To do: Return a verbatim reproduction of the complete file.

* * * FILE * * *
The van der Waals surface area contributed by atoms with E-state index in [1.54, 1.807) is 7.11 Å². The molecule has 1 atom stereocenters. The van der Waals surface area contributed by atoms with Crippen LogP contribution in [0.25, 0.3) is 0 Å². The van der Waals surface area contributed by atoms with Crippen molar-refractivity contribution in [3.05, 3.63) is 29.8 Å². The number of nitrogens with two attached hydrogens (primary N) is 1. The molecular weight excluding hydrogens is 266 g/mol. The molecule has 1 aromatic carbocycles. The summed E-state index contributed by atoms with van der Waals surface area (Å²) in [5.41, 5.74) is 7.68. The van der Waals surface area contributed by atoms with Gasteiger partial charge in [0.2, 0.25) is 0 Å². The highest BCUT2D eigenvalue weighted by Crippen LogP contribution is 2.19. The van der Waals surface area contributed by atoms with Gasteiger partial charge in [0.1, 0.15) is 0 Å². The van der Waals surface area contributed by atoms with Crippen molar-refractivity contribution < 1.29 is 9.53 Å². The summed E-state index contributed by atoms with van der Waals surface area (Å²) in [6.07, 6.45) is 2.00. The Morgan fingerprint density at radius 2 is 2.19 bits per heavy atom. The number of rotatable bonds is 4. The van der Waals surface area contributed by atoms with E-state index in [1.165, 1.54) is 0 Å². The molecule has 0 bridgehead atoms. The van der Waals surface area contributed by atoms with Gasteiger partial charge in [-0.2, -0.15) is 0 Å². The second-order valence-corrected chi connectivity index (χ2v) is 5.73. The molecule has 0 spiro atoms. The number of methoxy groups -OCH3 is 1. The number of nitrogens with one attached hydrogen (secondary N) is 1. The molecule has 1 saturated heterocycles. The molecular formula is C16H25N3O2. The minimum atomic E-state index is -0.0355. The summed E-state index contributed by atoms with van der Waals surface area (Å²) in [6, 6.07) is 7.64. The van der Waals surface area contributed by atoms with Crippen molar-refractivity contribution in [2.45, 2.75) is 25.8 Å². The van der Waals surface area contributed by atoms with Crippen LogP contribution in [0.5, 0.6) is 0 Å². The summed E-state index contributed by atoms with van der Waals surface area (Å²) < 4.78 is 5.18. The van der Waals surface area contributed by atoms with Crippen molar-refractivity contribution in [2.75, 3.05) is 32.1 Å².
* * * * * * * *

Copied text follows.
The van der Waals surface area contributed by atoms with E-state index in [1.54, 1.807) is 7.11 Å². The molecule has 1 atom stereocenters. The van der Waals surface area contributed by atoms with Crippen LogP contribution in [0.25, 0.3) is 0 Å². The van der Waals surface area contributed by atoms with Crippen molar-refractivity contribution in [3.05, 3.63) is 29.8 Å². The number of nitrogens with two attached hydrogens (primary N) is 1. The molecular weight excluding hydrogens is 266 g/mol. The molecule has 1 aromatic carbocycles. The summed E-state index contributed by atoms with van der Waals surface area (Å²) in [5.41, 5.74) is 7.68. The van der Waals surface area contributed by atoms with Gasteiger partial charge in [0.2, 0.25) is 0 Å². The highest BCUT2D eigenvalue weighted by Crippen LogP contribution is 2.19. The van der Waals surface area contributed by atoms with Gasteiger partial charge in [0.1, 0.15) is 0 Å². The van der Waals surface area contributed by atoms with Crippen molar-refractivity contribution < 1.29 is 9.53 Å². The summed E-state index contributed by atoms with van der Waals surface area (Å²) in [6.07, 6.45) is 2.00. The Morgan fingerprint density at radius 2 is 2.19 bits per heavy atom. The number of rotatable bonds is 4. The van der Waals surface area contributed by atoms with E-state index in [1.165, 1.54) is 0 Å². The molecule has 0 bridgehead atoms. The van der Waals surface area contributed by atoms with Gasteiger partial charge in [-0.2, -0.15) is 0 Å². The second-order valence-corrected chi connectivity index (χ2v) is 5.73. The molecule has 0 spiro atoms. The number of methoxy groups -OCH3 is 1. The number of nitrogens with one attached hydrogen (secondary N) is 1. The molecule has 1 saturated heterocycles. The molecular formula is C16H25N3O2. The minimum atomic E-state index is -0.0355. The summed E-state index contributed by atoms with van der Waals surface area (Å²) in [6, 6.07) is 7.64. The van der Waals surface area contributed by atoms with Crippen molar-refractivity contribution in [2.45, 2.75) is 25.8 Å². The van der Waals surface area contributed by atoms with Crippen LogP contribution in [0.5, 0.6) is 0 Å². The summed E-state index contributed by atoms with van der Waals surface area (Å²) < 4.78 is 5.18. The van der Waals surface area contributed by atoms with Crippen molar-refractivity contribution in [2.75, 3.05) is 32.1 Å².